Bill and Tom's EXCELLENT ADVENTURE in Logging and Mining

Discussion in 'Logging, Mining and Industrial Railroads' started by Doctor G, May 28, 2009.

  1. sumpter250

    sumpter250 multiscale modelbuilder

    I like the crane! Is it an old True Scale, or the Walthers re-pop? Looks like you chopped the frame and put it on a 6 wheel truck, so it could operate on that flat car.
  2. Bill Nelson

    Bill Nelson Well-Known Member

    the crane

    Eric built the crane, I'm thinking it is the walther's Brouwnhurst crane, which he took off of it's base, and installed on the base he made there from an old passenger truck, some scrap styrene, and some squadron green putty.

    While Tom was taking pictures I was studying the sawmill area. I'm figuring I'll need to build four #6 switches in order to get two siddings for loading lumber (these will disappear behind the backdrop, with the hole shilded by big drying stacks of lumber), one sidding to the Company store building which will also serve as a warehouse for supplying the logging camps, and annother long sidding, dissapearing behind the back drop either between buildings, or through one, where we can store a humongous long string of flatcars. The other leg of that switch will cross over the log pond on a bridge, cross the mainline @ an angle, and lead to two siddings to one of those AHM old time coal mines (Cumberland #1).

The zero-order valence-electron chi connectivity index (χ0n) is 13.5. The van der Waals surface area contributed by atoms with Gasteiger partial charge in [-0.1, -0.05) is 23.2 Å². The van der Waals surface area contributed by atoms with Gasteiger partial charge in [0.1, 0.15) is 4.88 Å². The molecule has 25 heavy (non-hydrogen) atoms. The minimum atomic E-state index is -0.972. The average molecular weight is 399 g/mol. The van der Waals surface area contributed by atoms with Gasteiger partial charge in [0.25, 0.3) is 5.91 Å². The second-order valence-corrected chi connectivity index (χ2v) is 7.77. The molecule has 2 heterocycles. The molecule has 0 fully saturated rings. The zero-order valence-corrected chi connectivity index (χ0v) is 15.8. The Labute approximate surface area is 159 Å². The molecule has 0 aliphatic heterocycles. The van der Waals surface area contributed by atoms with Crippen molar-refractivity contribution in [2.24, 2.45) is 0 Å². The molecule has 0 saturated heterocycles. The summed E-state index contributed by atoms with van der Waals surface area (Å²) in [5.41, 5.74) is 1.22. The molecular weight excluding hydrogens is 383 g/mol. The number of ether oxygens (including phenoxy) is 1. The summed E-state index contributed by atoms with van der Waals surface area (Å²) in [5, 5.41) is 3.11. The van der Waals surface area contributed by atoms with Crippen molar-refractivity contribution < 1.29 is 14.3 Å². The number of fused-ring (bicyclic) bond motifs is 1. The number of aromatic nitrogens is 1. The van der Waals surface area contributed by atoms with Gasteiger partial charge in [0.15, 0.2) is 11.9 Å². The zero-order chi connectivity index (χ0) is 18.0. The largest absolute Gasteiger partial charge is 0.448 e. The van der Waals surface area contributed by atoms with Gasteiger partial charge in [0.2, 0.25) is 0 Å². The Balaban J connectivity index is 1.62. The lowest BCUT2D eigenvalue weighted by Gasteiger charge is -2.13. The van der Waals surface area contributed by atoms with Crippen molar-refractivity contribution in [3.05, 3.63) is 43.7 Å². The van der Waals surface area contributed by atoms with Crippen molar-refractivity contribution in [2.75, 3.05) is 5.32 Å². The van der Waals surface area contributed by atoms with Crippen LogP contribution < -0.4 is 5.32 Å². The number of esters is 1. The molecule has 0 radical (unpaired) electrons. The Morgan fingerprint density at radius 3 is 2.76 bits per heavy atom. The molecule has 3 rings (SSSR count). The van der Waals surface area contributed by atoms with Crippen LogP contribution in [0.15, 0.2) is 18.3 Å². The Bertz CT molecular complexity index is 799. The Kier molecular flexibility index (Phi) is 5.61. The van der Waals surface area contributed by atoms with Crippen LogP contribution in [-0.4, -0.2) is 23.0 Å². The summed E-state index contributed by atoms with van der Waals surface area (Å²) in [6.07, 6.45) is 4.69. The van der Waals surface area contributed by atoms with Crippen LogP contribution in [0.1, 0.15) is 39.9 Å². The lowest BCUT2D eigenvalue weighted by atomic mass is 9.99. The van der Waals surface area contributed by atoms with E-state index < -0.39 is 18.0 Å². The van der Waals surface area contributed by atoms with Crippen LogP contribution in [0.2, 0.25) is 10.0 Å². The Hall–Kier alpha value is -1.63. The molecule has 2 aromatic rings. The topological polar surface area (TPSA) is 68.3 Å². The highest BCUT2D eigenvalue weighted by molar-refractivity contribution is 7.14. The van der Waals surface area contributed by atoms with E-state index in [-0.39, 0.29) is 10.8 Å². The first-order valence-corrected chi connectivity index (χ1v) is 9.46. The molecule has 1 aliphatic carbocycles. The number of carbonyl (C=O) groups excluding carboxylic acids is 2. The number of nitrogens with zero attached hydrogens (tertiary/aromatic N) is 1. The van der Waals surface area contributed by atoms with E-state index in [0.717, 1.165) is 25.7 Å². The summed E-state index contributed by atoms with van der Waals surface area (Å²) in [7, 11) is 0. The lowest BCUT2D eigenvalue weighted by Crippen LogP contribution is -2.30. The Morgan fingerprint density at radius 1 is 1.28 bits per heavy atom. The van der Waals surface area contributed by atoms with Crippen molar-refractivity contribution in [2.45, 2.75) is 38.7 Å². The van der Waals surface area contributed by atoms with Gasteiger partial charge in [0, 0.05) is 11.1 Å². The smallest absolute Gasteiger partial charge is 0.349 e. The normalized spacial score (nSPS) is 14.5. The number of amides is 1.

I also got drafted to do some track repair at a switching area on the near side of the first peninsula, where someone had pulled out a broken switch. the new switch didn't fit perfectly, as the old one had been altered some, si I did what I had to do to splice in that switch.

    Bill Nelson
  3. Doctor G

    Doctor G Active Member

    Eric built it and he reports a devil of a time getting on this site to converse with all the good people here. We keep encouraging to become a member and hopefully he will be by soon. I will have some more pictures of Eric's excellent modelling tomorrow.

    Eric called the crane a "Burro" crane and Bill and I assured him that loggers used burros and donkeys and all types of beasts in their daily work.